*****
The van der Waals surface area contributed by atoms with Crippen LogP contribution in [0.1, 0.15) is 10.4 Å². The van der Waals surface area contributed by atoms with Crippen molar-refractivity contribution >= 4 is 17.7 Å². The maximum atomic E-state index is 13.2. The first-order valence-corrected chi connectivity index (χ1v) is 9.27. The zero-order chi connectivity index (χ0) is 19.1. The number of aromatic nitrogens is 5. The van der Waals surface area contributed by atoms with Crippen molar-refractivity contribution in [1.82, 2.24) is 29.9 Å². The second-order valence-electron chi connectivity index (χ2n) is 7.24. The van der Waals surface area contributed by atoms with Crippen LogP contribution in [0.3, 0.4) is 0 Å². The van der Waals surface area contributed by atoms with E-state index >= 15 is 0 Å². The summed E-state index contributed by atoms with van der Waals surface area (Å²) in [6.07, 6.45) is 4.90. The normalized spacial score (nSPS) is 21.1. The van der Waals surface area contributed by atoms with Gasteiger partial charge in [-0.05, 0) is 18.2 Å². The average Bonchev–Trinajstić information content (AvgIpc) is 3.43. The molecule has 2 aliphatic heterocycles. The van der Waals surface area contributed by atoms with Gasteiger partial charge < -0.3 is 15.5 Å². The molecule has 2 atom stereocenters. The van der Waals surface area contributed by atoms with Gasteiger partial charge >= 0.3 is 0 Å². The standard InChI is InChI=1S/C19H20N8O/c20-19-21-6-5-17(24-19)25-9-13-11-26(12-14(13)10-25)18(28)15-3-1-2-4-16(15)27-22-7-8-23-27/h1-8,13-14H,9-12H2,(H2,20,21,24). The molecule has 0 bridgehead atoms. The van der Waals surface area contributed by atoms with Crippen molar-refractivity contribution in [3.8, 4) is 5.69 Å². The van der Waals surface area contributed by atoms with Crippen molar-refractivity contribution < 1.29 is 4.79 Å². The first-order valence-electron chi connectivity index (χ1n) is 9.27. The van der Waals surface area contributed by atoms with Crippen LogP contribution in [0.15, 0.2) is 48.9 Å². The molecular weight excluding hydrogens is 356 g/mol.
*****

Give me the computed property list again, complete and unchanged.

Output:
The van der Waals surface area contributed by atoms with Crippen LogP contribution in [0.1, 0.15) is 10.4 Å². The van der Waals surface area contributed by atoms with Crippen molar-refractivity contribution >= 4 is 17.7 Å². The maximum atomic E-state index is 13.2. The first-order valence-corrected chi connectivity index (χ1v) is 9.27. The zero-order chi connectivity index (χ0) is 19.1. The number of aromatic nitrogens is 5. The van der Waals surface area contributed by atoms with Crippen molar-refractivity contribution in [1.82, 2.24) is 29.9 Å². The second-order valence-electron chi connectivity index (χ2n) is 7.24. The van der Waals surface area contributed by atoms with Crippen LogP contribution in [0.3, 0.4) is 0 Å². The van der Waals surface area contributed by atoms with E-state index >= 15 is 0 Å². The summed E-state index contributed by atoms with van der Waals surface area (Å²) in [6.07, 6.45) is 4.90. The normalized spacial score (nSPS) is 21.1. The van der Waals surface area contributed by atoms with Gasteiger partial charge in [-0.05, 0) is 18.2 Å². The average Bonchev–Trinajstić information content (AvgIpc) is 3.43. The molecule has 2 aliphatic heterocycles. The van der Waals surface area contributed by atoms with Gasteiger partial charge < -0.3 is 15.5 Å². The molecule has 2 atom stereocenters. The van der Waals surface area contributed by atoms with Gasteiger partial charge >= 0.3 is 0 Å². The standard InChI is InChI=1S/C19H20N8O/c20-19-21-6-5-17(24-19)25-9-13-11-26(12-14(13)10-25)18(28)15-3-1-2-4-16(15)27-22-7-8-23-27/h1-8,13-14H,9-12H2,(H2,20,21,24). The molecule has 0 bridgehead atoms. The van der Waals surface area contributed by atoms with Crippen molar-refractivity contribution in [3.8, 4) is 5.69 Å². The van der Waals surface area contributed by atoms with Crippen molar-refractivity contribution < 1.29 is 4.79 Å². The first-order valence-electron chi connectivity index (χ1n) is 9.27. The van der Waals surface area contributed by atoms with Crippen LogP contribution in [0.15, 0.2) is 48.9 Å². The molecular weight excluding hydrogens is 356 g/mol.